Monday, October 5, 2009

AdvaMed: Another Lame Duck Organization

The WSJ reported that in an 11th hour scramble, the "Almighty AdvaMed" has petitioned Max Baucus, aka: "I've never seen an insurance company that I didn't like," to reduce the Medical Device Tax that was proposed over the next ten years to help fund the new healthcare program. AdvaMed requested that the tax be lowered from $40 billion to $15 billion. Supposedly, the Senate Finance Committee felt that the offer was too low. AdvaMed has already come out in defense of itself, stating that the counter offer was just a rumor.

As Medical Device Companies coalesce, the industry's rationale for not wanting to be a contributing party to a better healthcare plan is based on the tax cutting into their research and development. Some analyst have observed that unlike the pharmaceutical and hospital industries that came to the table this summer, as active participants in helping restructure some type of improved healthcare plan, the Medical Device Industry has not offered a viable concession.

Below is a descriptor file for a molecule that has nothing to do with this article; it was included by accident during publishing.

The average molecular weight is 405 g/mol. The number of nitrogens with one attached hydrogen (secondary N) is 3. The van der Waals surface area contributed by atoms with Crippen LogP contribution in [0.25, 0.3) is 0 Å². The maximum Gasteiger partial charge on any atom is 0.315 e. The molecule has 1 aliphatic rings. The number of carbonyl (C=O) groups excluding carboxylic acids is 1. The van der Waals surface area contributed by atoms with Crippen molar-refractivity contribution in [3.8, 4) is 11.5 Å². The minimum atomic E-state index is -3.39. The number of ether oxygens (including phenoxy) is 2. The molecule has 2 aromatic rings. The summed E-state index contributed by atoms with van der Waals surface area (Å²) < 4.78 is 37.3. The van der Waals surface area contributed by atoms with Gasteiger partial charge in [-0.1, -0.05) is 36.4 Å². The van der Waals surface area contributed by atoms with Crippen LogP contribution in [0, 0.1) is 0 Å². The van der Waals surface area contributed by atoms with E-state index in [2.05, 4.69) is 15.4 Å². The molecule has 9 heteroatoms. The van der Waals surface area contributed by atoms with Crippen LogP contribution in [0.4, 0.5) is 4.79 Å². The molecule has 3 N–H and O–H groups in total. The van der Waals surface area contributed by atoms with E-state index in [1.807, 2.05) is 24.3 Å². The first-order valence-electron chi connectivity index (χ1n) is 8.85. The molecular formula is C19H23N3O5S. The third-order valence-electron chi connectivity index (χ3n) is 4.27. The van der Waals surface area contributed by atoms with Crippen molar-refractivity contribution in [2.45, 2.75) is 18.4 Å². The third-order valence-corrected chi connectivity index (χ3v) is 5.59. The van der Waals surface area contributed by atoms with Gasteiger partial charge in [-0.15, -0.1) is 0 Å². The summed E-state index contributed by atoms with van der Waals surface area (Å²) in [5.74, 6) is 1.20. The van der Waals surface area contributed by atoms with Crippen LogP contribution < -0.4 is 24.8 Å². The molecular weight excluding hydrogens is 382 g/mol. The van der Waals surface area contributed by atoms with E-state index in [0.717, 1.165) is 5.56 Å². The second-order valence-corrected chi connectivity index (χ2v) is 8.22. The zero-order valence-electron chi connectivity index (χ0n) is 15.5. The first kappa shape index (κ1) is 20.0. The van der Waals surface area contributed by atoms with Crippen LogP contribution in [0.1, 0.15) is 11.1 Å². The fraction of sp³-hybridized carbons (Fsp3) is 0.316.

Please take the time to read the article posted in "Orthopedics This Week" on September 18th, 2009, Robin Young makes a compelling argument on how this tax would benefit our industry. Unfortunately, our industry is led by the nose by an organization that has never lived up to its billing. Not only are these lobbyist late to the table, they do a poor job of negotiating on the industry's behalf.

How can anyone expect a lame duck organization to negotiate effectively when they don't have the legal power to enforce a Code of Ethics? Regardless, our industry is going to have to make some concessions. If not, we will be viewed as greedy, and we will be vilified. During the last ten years new devices have increased the cost of healthcare in this country. This is not a bad thing, considering how many patients have benefited from it. Yet, it always comes down to money. No one is willing to sacrifice at a time that the patient (healthcare) is on life support. Everyone complains how this will affect their ability to continue developing better products. Let's face it, there are many companies that haven't developed anything innovative in years.

The Spine Blogger's mantra is; "if you want to play, you have to pay!" Let's see what happens over the next week. This will determine how influential AdvaMed really is, or, are they really a lame duck organization. The Spine Blogger wants to know what its readers think?

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